Hardin residents push for vote on expanding alcohol sales - wave3.com-Louisville News, Weather & Sports

Hardin residents push for vote on expanding alcohol sales

By Elizabeth Donatelli - bio | email

ELIZABETHTOWN, KY (WAVE) - Alcohol -- and the issues surrounding it -- have divided a county. Hardin residents have debating the issue for years. Some areas of the county are living with a compromise and are "moist." That means only certain restaurants can serve alcohol, and it's not sold packaged. Now tourism and business groups want to let the voters decide.

"I think it's time," said Hardin resident Margaret Carter.

While she was getting lunch ready at the Old Vault Deli in Elizabethtown she said she wants to keep the money in the county.

"I think the revenue from the taxes, it should go to Hardin County instead of the other counties that boarder us that already get our taxes for it," said Carter.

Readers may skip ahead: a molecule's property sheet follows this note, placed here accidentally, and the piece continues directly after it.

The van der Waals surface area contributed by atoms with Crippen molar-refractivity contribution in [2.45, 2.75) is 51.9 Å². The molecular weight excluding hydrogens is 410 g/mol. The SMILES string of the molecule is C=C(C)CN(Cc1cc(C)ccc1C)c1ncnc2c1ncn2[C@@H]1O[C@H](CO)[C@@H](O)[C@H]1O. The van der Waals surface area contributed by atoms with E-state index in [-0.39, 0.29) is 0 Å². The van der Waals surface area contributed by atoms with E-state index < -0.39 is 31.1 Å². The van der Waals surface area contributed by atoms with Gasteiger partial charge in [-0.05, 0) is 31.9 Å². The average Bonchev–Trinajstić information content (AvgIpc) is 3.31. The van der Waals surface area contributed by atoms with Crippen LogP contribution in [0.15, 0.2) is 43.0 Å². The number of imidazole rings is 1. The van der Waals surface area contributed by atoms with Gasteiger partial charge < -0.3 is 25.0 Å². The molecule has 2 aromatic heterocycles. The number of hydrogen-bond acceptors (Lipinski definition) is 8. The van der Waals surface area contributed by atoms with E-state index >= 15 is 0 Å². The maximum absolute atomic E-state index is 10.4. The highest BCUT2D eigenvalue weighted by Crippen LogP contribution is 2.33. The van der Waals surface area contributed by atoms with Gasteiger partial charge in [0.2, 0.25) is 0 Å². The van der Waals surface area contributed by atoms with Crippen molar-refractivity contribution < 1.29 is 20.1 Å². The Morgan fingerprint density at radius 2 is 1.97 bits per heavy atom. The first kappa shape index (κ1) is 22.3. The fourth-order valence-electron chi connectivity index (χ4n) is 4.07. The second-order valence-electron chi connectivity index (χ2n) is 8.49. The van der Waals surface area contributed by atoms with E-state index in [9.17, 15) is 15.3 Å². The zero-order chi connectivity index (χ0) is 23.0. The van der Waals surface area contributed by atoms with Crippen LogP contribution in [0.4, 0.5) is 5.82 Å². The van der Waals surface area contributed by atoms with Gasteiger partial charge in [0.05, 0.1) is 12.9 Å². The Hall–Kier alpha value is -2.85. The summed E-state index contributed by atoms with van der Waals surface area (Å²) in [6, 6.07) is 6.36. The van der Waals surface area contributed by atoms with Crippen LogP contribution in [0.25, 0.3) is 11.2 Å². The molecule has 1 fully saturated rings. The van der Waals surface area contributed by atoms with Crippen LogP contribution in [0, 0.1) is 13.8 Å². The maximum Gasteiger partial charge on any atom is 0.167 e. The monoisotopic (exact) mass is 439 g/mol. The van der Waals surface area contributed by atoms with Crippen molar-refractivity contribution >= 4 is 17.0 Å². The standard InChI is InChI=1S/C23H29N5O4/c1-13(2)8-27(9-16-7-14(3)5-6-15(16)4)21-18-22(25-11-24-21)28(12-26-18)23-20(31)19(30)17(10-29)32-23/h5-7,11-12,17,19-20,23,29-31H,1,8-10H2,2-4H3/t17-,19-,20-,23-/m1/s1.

Another customer, Oze McCallum, visiting from Atlanta couldn't understand why Hardin doesn't allow residents to buy alcohol in stores.

"If you're drinking in the restaurant then you're getting in the car and driving and causing more problems than if you just go ahead an buy it in the package," said McCallum.

A group of economic development organizations have joined together to form Yes for Economic Success.

"Our petition for expanded alcohol sales in Radcliff, Elizabethtown and Vine Grove is about allowing the residents in those communities the opportunity to vote on whether they want expanded alcohol sales," said Brad Richardson Executive Director of the North Hardin Economic Development Authority

YES need to get 25 percent of the people who voted in the last election to sign the petition. That's about 3500 signatures from the three areas total by August 8th.

Proponents say more business will want to open in those areas.

"More opportunities for restaurants, smaller restaurants can actually be established here," said Richardson. "More entertainment venues, things that we travel typically to Louisville for instance to enjoy."

Still not everyone supports it.

"There's a lot a lot a lot of religious people here that won't want it and that's probably why it hasn't passed in years before," said Carter.

Local church leaders told WAVE 3 they have social concerns about alcohol impairing decisions and drinking and driving.

 

 

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